Dealing with difficult people like dishonest negotiators can be a challenge. Negotiating opportunities sometimes come from challenging sources: a family member who has been unreliable in the past but promises to make a change; a business competitor that approaches you about a joint venture; a difficult boss with whom you would like to work out a better relationship.
How should you deal with potential negotiating partners who are dishonest negotiators, or whom you don’t entirely trust—or should you deal with them at all? The U.S. government faced this question in the hope of convincing North Korea to abandon its nuclear-weapons program. The aftermath of an agreement between the two nations suggests precautions for those of us looking to make headway with our own rogue counterparts.
A Very Brief Negotiated Agreement
In light of President Trump’s visit to Singapore back in June of 2018, it is interesting to take a look back at past negotiations with North Korea. Beginning in 2011, the United States negotiated for many months with the erratic, secretive leadership of North Korea. The drawn-out talks began in the era of Kim Jong-il and, after his death, resumed under the new regime of his son Kim Jong-un, who was also proved to be one of the most dishonest negotiators.
On February 29, 2012 the countries announced that they had reached an agreement: North Korea promised to freeze its enriched-uranium weapons program and its long-range-missile activities in exchange for large amounts of desperately needed U.S. food aid.
It took only 17 days for North Korea to sabotage the deal: in March 2012, it announced plans to launch a satellite using a long-range missile in mid-April. The United States said the decision violated a U.N. Security Council resolution that bars North Korea from launching missiles or rockets. Moreover, U.S. negotiators had warned North Korea during their talks that a satellite launch would be a “deal breaker,” according to The New York Times.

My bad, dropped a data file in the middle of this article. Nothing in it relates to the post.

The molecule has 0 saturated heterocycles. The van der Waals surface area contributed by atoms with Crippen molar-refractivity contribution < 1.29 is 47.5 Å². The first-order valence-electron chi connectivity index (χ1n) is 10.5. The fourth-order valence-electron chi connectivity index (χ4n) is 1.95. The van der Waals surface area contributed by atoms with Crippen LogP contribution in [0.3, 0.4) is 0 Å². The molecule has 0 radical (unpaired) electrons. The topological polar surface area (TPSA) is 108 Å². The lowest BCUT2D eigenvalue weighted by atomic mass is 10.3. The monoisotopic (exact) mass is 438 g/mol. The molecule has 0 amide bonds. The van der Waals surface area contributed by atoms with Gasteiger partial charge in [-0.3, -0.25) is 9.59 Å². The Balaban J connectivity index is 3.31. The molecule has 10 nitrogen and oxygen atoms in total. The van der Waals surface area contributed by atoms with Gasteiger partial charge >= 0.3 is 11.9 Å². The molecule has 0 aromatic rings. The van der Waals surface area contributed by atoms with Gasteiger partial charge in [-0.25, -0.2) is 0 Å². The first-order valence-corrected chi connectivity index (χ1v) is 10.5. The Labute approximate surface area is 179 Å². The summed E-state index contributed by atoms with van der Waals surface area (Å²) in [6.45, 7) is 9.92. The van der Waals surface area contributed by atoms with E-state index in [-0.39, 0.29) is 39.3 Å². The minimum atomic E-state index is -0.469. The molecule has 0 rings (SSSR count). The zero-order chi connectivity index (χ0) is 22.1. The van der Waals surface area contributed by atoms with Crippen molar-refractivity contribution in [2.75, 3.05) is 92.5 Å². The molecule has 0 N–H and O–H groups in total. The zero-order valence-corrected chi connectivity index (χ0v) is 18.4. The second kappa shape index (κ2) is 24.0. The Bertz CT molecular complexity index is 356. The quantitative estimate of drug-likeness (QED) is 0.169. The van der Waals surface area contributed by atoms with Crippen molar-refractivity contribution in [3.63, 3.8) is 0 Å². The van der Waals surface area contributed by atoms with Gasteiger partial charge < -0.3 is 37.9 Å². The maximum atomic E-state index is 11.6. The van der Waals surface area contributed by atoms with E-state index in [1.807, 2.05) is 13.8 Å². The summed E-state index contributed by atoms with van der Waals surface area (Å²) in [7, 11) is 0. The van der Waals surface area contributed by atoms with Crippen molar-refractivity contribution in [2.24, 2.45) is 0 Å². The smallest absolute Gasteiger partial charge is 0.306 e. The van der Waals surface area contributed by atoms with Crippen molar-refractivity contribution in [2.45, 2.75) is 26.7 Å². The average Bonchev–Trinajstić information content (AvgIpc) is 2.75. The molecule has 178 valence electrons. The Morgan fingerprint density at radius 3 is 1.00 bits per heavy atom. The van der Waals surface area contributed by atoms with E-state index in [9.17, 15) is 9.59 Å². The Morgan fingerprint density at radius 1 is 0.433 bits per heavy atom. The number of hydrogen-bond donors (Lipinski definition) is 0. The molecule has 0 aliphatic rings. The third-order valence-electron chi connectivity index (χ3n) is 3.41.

According to some analysts, hard-liners in Pyongyang may have upended the February deal by insisting on a satellite launch to mark the centennial of the birth of the nation’s founder, Kim Il-sung. A common North Korean negotiating tactic is to abuse loopholes in an agreement to gain leverage or even kill the deal, Choe Sang-Hun writes in The New York Times.
On March 26, 2012 President Obama joined other world leaders at the Global Nuclear Security Summit in Seoul, South Korea. During a speech in Seoul, Obama warned North Korea that to “continue down the road you are on” would lead to “more of the same, more broken dreams, more isolation,” as reported by NPR’s Mike Shuster.
And in a meeting, Obama also urged Chinese president Hu Jintao to use his influence to convince Pyongyang leaders not to proceed with the satellite launch.
But on April 13 of the same year, North Korea launched its rocket, which exploded almost immediately in midair and landed in the Yellow Sea.
Dishonest Negotiators: Deal or No Deal?
Did the United States err in negotiating with North Korea, given the country’s well-known reputation for being unreliable and provocative?
Consider that after Kim Jong-il’s death in December of 2011, it became an open question whether his son Kim Jong-un would continue to steer North Korea on its course of isolation or go in a more cooperative direction.
Daniel Sneider of Stanford University’s Asia-Pacific Research Center told Shuster that the negotiations had been a “useful” means for the United States to test whether the new North Korean government was ready to shift its policy. By breaking the agreement so quickly, the country communicated that it was not.
How do you handle difficult people and dishonest negotiators?
Adapted from “When They Fail the Trust Test,” first published in the June 2012 issue of Negotiation.